Alright, full Angry Metal Confession time: back in the day, I actually enjoyed the first Soulfly album. To my drug-addled brain, Max Cavalera and co. had created an interesting blend of exotic world music and utterly shitheaded nu-metal. “Eye For An Eye” and “Fire” still kick ass, and a lot of the record is unintentionally hilarious (sample lyric: “No bullshit/No slave ship/No muthafuckin’ Hootie and the Blowfish!“). Many years and countless lineup changes later, Cavalera remains the creative force behind a heavier, more self-conscious Soulfly. The band’s core sound remains intact — if anything, he’s learned to incorporate other styles as they came into fashion, be it throwback Sepultura-ish thrash (Dark Ages) or pseudo-death metal (Enslaved). This brings us to the current record, Savages, which is thrust into a world dominated by djent and deathcore, where Soulfly‘s foundation is seen as hopelessly outdated.
The songs themselves are decent enough. It’s clear that Max has been watching the deathcore movement — check out the super-downtuned chugs and slow-motion drumbeats on “Bloodshed,” for instance. “Cannibal Holocaust” manages to channel some Arise-era thrasher madness, while “Master of Savagery” and “Soulfliktion” approximate the Chaos AD style. “Spiral” somewhat recalls Soulfly’s earlier years, with a bouncy groove riff and some embarrassingly dated guitar effects. Oddly, the latin/world music element is all but absent, except for one guitar solo and some transitional bits.
I always get a good laugh out of the talent gap between Cavalera and guitarist Marc Rizzo. Imagine half a song written by a virtuoso guitar shredder, and the other half being written by a fucking caveman, because that’s pretty much what’s going on. But the real surprise on this album is the band’s new drummer — Max’s son Zyon Cavalera. He may not be the most technical player, but he puts on a hard-hitting, groove-laden performance that would make Uncle Igor proud. It’s a trip to think that the kid whose in-utero heartbeat opened “Refuse/Resist” is now full-grown and behind the kit — and the fact that he’s damn good is an added bonus [Now I feel really fucking old. — Steel Druhm].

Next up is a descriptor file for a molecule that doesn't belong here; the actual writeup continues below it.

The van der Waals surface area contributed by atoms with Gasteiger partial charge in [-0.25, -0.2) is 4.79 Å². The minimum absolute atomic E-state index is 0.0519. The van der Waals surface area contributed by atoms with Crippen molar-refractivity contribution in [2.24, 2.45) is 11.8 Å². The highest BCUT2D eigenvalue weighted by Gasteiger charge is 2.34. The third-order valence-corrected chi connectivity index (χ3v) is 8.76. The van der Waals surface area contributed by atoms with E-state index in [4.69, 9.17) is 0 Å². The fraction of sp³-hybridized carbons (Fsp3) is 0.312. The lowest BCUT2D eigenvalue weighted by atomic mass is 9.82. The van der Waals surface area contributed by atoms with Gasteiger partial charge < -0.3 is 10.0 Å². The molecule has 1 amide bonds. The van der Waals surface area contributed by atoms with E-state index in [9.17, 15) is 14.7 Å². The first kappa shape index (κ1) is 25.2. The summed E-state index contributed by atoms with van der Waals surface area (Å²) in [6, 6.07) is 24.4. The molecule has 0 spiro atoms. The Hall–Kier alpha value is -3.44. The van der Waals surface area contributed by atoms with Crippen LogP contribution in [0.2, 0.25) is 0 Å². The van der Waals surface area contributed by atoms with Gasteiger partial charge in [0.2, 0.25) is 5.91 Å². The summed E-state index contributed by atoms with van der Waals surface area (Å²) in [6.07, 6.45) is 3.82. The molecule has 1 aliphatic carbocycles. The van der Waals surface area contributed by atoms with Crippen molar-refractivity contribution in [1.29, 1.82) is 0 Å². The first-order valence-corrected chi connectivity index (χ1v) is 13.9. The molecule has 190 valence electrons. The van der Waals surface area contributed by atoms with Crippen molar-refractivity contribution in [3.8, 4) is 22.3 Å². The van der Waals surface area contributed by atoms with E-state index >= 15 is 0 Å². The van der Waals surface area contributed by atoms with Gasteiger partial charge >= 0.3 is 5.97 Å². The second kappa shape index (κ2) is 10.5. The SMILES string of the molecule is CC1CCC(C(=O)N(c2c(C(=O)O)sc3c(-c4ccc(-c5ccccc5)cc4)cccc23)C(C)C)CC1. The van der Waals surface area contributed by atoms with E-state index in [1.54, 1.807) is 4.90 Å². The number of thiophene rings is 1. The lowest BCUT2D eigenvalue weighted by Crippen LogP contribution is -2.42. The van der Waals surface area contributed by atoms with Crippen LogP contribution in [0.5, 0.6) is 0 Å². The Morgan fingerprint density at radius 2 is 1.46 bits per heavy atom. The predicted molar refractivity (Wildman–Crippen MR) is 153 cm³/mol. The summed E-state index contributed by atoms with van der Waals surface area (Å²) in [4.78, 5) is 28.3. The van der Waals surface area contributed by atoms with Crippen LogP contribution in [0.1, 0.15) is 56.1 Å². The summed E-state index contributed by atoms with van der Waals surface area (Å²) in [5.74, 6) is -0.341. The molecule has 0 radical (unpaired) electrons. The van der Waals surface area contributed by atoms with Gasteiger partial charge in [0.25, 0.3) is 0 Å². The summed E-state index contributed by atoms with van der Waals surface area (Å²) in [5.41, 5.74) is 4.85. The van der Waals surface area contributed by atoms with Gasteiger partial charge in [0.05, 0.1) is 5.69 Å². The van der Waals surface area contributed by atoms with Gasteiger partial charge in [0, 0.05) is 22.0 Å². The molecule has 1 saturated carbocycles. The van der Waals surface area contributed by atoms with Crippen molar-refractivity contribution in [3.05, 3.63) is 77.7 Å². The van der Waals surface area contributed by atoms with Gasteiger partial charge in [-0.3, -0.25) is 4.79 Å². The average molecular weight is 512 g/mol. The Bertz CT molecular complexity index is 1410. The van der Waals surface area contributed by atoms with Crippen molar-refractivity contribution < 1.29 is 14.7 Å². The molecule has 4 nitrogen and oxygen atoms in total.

Of course, it wouldn’t be a Soulfly record without eight thousand guest appearances. Napalm Death guitarist Mitch Harris contributes vocals to “K.C.S.” Neil Fallon of Clutch degrades himself on “Ayatollah of Rock ‘N Rolla,” an ill-fated attempt at Pantera-style southern metal. (It’s fucking terrible.) And in an extra-special moment, Max’s other son, Igor Cavalera Jr., performs a touching duet with dad on the track “Bloodshed.” Oddly, for as much as he’s associated with ’80s thrash, Max Cavalera seems to feel more of a bond with late-’90s rap/groove metal. Sure, he’s half-heartedly embraced more recent styles, and he’s paid a lot of lip service to the old school. But deep down, it seems like he wants to keep making stuff that sounds and feels like Roots, and the band’s current direction has one foot in the present and the other firmly planted in 1996.
I guess my main problem with Savages is that it’s kind of faceless. If not for Max’s endearingly thick accent, these songs could be mistaken for any early-’00s metal band from any suburban town. The album certainly has some high points, and hearing Rizzo shred is always a pleasure. But as Soulfly distance themselves from what makes them unbearably corny (“tribal” parts, stupid lyrics, nu-metal) they also lose a little of what made them distinctive. That said, Max can still bring the heavy shit when he wants to, so if that’s what you’re after, Savages may be worth checking out.